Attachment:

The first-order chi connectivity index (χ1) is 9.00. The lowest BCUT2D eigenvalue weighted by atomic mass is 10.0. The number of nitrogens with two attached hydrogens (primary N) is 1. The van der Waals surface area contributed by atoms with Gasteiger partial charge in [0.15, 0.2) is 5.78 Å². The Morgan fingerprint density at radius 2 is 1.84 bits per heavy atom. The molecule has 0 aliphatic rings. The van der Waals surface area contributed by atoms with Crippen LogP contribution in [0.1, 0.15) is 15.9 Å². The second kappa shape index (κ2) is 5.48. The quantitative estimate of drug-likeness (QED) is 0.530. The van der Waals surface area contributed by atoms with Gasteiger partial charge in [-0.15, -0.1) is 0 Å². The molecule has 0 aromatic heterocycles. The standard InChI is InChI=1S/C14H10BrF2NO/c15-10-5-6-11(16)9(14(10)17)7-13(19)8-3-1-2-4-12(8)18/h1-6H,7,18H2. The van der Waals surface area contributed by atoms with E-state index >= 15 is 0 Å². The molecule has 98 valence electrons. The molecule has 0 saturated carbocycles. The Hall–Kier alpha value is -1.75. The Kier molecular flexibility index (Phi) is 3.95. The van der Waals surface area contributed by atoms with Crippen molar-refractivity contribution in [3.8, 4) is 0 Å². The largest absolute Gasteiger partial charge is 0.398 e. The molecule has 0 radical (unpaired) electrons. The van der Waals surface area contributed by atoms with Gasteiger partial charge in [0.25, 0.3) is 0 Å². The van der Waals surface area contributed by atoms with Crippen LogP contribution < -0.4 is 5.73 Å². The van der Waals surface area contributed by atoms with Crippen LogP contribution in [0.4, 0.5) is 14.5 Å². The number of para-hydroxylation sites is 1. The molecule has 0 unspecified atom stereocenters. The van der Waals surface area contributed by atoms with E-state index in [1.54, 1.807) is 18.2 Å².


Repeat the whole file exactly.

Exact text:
The first-order chi connectivity index (χ1) is 9.00. The lowest BCUT2D eigenvalue weighted by atomic mass is 10.0. The number of nitrogens with two attached hydrogens (primary N) is 1. The van der Waals surface area contributed by atoms with Gasteiger partial charge in [0.15, 0.2) is 5.78 Å². The Morgan fingerprint density at radius 2 is 1.84 bits per heavy atom. The molecule has 0 aliphatic rings. The van der Waals surface area contributed by atoms with Crippen LogP contribution in [0.1, 0.15) is 15.9 Å². The second kappa shape index (κ2) is 5.48. The quantitative estimate of drug-likeness (QED) is 0.530. The van der Waals surface area contributed by atoms with Gasteiger partial charge in [-0.15, -0.1) is 0 Å². The molecule has 0 aromatic heterocycles. The standard InChI is InChI=1S/C14H10BrF2NO/c15-10-5-6-11(16)9(14(10)17)7-13(19)8-3-1-2-4-12(8)18/h1-6H,7,18H2. The van der Waals surface area contributed by atoms with E-state index >= 15 is 0 Å². The molecule has 98 valence electrons. The molecule has 0 saturated carbocycles. The Hall–Kier alpha value is -1.75. The Kier molecular flexibility index (Phi) is 3.95. The van der Waals surface area contributed by atoms with Crippen molar-refractivity contribution in [3.8, 4) is 0 Å². The largest absolute Gasteiger partial charge is 0.398 e. The molecule has 0 radical (unpaired) electrons. The van der Waals surface area contributed by atoms with Gasteiger partial charge in [0.25, 0.3) is 0 Å². The van der Waals surface area contributed by atoms with Crippen LogP contribution < -0.4 is 5.73 Å². The van der Waals surface area contributed by atoms with Crippen LogP contribution in [0.4, 0.5) is 14.5 Å². The number of para-hydroxylation sites is 1. The molecule has 0 unspecified atom stereocenters. The van der Waals surface area contributed by atoms with E-state index in [1.54, 1.807) is 18.2 Å².